A joint program between EPFL Innovation Park and Groupe Mutuel
Call for Application 2022 Opening soon!
Next Roadshow November 17th
Program Duration 9 months
July 20, 2022

Novel industry insights point to opportunities for women’s health innovation

Tech4Eva mentor, Alice Zheng, Principal at RH Capital - a Rhia Ventures Fund, recently co-authored a few research articles on women’s health innovation trends and opportunities. We sat down with her to hear more - rationale, highlights and a roadmap moving forward. Please find below the interview: Unlocking opportunities in women’s healthcare and The dawn of the FemTech revolution

1. Why did you undertake this research?

As a clinician, patient and public health advocate, I have always known that women’s health is vastly underserved. As a consultant at McKinsey prior to becoming an investor, I was excited to see more and more large healthcare companies develop an interest in women’s health in the past few years, while FemTech surged in parallel in the innovation ecosystem. I found broad agreement that women’s health is underserved and underinvested, but there wasn’t much of an evidence base around that and even the scope and definition of women’s health was unclear. This inspired me to take a quantitative view to substantiate just *how* underserved and underinvested women’s health is, define the space and showcase the rise of FemTech in a quantitative way.

2. What are some key highlights from the research?

First, it’s important to highlight that the scope and definition of women’s health has evolved. Reproduction is often top of mind, but women’s health is actually more expansive and recent dialogue has expanded to include conditions that affect women exclusively, disproportionately, or differently.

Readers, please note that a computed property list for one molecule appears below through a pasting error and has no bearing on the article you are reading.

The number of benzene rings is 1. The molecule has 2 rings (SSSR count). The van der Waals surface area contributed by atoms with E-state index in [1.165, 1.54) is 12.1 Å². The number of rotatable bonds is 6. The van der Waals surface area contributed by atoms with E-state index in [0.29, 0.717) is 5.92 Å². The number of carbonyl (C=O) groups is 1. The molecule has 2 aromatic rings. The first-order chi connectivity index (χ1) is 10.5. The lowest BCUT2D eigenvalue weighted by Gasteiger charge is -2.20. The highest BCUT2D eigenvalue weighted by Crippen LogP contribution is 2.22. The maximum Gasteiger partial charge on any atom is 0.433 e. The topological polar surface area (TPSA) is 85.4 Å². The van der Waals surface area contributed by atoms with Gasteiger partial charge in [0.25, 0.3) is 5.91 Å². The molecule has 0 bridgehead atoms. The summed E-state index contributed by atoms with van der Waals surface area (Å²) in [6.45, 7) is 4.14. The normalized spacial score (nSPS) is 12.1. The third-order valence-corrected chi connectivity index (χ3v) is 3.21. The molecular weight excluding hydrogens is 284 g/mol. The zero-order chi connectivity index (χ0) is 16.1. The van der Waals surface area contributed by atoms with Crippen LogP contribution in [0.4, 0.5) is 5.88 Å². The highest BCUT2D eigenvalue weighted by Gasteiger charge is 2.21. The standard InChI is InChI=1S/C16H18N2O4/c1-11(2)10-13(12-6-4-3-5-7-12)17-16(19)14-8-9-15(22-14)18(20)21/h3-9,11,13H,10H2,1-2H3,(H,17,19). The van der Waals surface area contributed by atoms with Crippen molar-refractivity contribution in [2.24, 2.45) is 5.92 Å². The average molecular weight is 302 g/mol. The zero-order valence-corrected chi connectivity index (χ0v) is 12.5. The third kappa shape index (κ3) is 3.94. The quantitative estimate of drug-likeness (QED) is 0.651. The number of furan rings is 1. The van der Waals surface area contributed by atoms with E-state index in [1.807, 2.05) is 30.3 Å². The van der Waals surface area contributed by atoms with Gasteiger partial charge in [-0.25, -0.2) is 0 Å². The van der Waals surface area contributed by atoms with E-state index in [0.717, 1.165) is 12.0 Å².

Second, women’s health has been historically underserved. Male physiology was often the default in healthcare research, from drug development to our understanding of disease etiology and symptoms, putting women at risk of misdiagnoses and adverse drug events. Female-specific conditions have historically seen low levels of R&D investment across both academia and biopharma.  In one of the articles, we analyzed the clinical-stage biopharma pipeline and found that just 1-2% of assets in clinical development were targeted at female-specific conditions beyond women’s oncology, as shown in the exhibit below. Yet, such conditions affect large numbers of women and often have poor outcomes, such as delayed diagnoses and lack of a cure with endometriosis and rising maternal morbidity and mortality in the US.

Third, things are beginning to change and women’s health is at an exciting inflection point. As novel life science tools are applied to women’s conditions, there are opportunities to discover new biomarkers and therapies. Additionally, with the emergence of FemTech solutions – often consumer-oriented and digitally-enabled – previously neglected disease areas are seeing new management approaches outside of traditional biopharma. The exhibit below shows the breadth of innovations we analyzed in the articles. Additionally, increased representation of women among inventors, founders and investors spurs much-needed innovation.

3. How can we move forward from here?

To move the needle on women’s health outcomes, we need all participants in the ecosystem to collaborate. We need more basic science research on the underlying biology in both female specific conditions and those that affect women differently, so that we have new targets and life science tools. We need more entrepreneurs to start companies to bring innovations - life science, digital and otherwise - to market, as well as VCs to fund the companies (and LPs to fund these VCs).  Providers, payors, policy makers, companies, foundations and women themselves play a role as well.

If anyone wants to bounce ideas on the research, other data gaps or paths forward - please don’t hesitate to reach out!